Smartphone makers, as they confess, have always faced three issues when it comes to cameras — low light capturing, fixing the focal lines and mounting the camera on the smartphone without affecting the device’s design. Google Pixel 3, iPhone XS Max, Galaxy S10 and some other cameras have addressed this issue more or less satisfactorily.
However, smartphone makers’ attempts to “rewrite the rules of photography” have reached an interesting point after Huawei released its P30 series which deploys a SuperZoom lens, a SuperSpectrum sensor, a new Time of Flight (ToF) camera and better optical image stabilisation (OIS) and artificial image stabilisation (AIS) technologies. SuperZoom supports high fidelity magnification up to 5X optical zoom, 10X hybrid zoom and 50X digital zoom, which it achieves through a periscope design.
Phones in the series are equipped with a new Leica Quad Camera System, which includes a 40 megapixel (MP) main camera with the SuperSpectrum Sensor, a 20MP ultra-wide angle camera, an 8MP telephoto camera and the ToF camera besides a 32MP front camera for taking selfies.
Huawei has tucked the periscope camera sideways inside the phone’s body without affecting the design. A prism element in the telephoto camera bounces light at a 90-degree angle to maximise focal length. The prism bounces light into the interior of the phone through a longer optical pathway that ends in a sensor. The RYYB SuperSpectrum sensor in the phone is different from the traditional RGGB Bayer filter as it has yellow pixels — instead of green pixels — yielding a high maximum ISO rating of 409,600 on the P30 Pro. This fundamental shift in sensor technology, combined with AIS, OIS and P30 Pro’s f/1.6 wide aperture, delivers high quality photos and videos in different lighting conditions—including extreme low light.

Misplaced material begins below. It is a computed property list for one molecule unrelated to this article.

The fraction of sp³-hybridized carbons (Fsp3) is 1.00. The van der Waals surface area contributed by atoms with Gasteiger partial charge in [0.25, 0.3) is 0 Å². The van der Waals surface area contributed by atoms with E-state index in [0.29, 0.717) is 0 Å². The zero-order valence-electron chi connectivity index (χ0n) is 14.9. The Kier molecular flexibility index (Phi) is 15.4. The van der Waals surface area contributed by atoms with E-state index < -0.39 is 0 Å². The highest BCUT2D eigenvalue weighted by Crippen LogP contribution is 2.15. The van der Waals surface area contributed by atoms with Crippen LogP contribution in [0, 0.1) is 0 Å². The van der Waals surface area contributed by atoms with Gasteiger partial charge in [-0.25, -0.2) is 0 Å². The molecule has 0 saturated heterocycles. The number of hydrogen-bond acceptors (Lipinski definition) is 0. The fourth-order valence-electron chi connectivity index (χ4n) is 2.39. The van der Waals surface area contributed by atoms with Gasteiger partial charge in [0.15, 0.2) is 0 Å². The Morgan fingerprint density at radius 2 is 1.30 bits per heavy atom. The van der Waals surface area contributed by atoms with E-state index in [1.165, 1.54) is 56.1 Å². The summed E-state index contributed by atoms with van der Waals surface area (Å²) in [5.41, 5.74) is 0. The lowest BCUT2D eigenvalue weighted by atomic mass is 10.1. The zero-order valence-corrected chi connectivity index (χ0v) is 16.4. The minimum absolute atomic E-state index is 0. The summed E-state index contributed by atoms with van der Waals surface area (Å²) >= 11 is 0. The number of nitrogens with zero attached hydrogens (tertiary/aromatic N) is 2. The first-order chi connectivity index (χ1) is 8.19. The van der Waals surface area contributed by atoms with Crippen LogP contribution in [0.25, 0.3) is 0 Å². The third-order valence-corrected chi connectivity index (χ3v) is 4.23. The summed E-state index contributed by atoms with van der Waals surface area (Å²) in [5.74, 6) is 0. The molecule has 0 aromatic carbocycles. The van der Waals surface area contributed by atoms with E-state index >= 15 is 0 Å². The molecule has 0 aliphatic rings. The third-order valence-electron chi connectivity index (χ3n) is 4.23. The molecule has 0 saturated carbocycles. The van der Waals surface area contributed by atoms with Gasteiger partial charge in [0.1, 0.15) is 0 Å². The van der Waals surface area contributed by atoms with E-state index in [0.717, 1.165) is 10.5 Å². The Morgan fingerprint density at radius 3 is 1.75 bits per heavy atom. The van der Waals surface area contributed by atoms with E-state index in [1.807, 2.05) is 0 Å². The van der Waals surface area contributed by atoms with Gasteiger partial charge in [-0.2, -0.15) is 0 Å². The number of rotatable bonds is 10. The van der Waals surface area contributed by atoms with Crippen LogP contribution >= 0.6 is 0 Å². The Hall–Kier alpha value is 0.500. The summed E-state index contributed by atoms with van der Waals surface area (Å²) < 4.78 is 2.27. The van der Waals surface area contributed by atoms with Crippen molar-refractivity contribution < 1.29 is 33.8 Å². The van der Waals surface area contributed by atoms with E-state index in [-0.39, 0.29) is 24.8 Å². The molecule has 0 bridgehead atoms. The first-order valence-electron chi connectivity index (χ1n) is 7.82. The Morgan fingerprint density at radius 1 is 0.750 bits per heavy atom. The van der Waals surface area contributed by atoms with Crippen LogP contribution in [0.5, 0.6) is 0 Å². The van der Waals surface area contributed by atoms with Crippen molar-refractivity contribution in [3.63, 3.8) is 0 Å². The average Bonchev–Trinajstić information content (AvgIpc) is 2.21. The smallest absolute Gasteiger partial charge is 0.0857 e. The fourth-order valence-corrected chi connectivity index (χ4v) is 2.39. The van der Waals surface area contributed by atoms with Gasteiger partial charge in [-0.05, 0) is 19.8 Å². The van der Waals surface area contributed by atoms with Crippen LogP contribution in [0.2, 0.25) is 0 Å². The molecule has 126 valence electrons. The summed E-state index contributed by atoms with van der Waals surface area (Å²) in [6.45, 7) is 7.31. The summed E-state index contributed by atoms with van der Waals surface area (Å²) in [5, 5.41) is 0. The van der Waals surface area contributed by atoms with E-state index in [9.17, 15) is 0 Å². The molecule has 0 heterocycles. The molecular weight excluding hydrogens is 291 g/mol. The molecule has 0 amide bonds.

Photos taken with these smartphones have given good results, and it’s time for other companies to rise up to the competition. Ben Wood, a mobile and wireless industry analyst with CCS Insight, said the camera plays a key role as smartphone makers try to differentiate their similar looking phones. “Huawei has certainly raised the bar, particularly with its 5X optical zoom which is a strong differentiator. Cameras will be an area where smartphone makers will work hard to gain a competitive advantage,” Wood told TOI.
It is too early to say how other smartphone manufacturers are going to face the challenge raised by Huawei. But some upcoming phones like Google Pixel 4 and Samsung Galaxy Note 10 are expected to come up with even better solutions about photography and videography.
Does it mean that smartphone cameras will soon make digital single-lens reflex (DSLR) or standalone cameras obsolete? Shipment of digital cameras by the members of the Camera and Imaging Products Association peaked in 2010 at 121.5 million units. Since then, CIPA has been reporting a drop in sales as the use of smartphone cameras and the quality of the photos and videos taken with them increased. In 2018, the association members shipped only 19.4 million units of digital cameras.
Wood doesn’t think DSLRs will be obsolete. “There will continue to be a role for smartphones and DSLR cameras. Professional photographers will continue to want very high quality pictures which require dedicated camera equipment. However, for mass market consumers, there is increasingly little reason to still have a DSLR camera if you own a high-end smartphone,” he added.
(Disclaimer: The author was in Paris on Huawei India’s invitation to cover P30’s launch event.)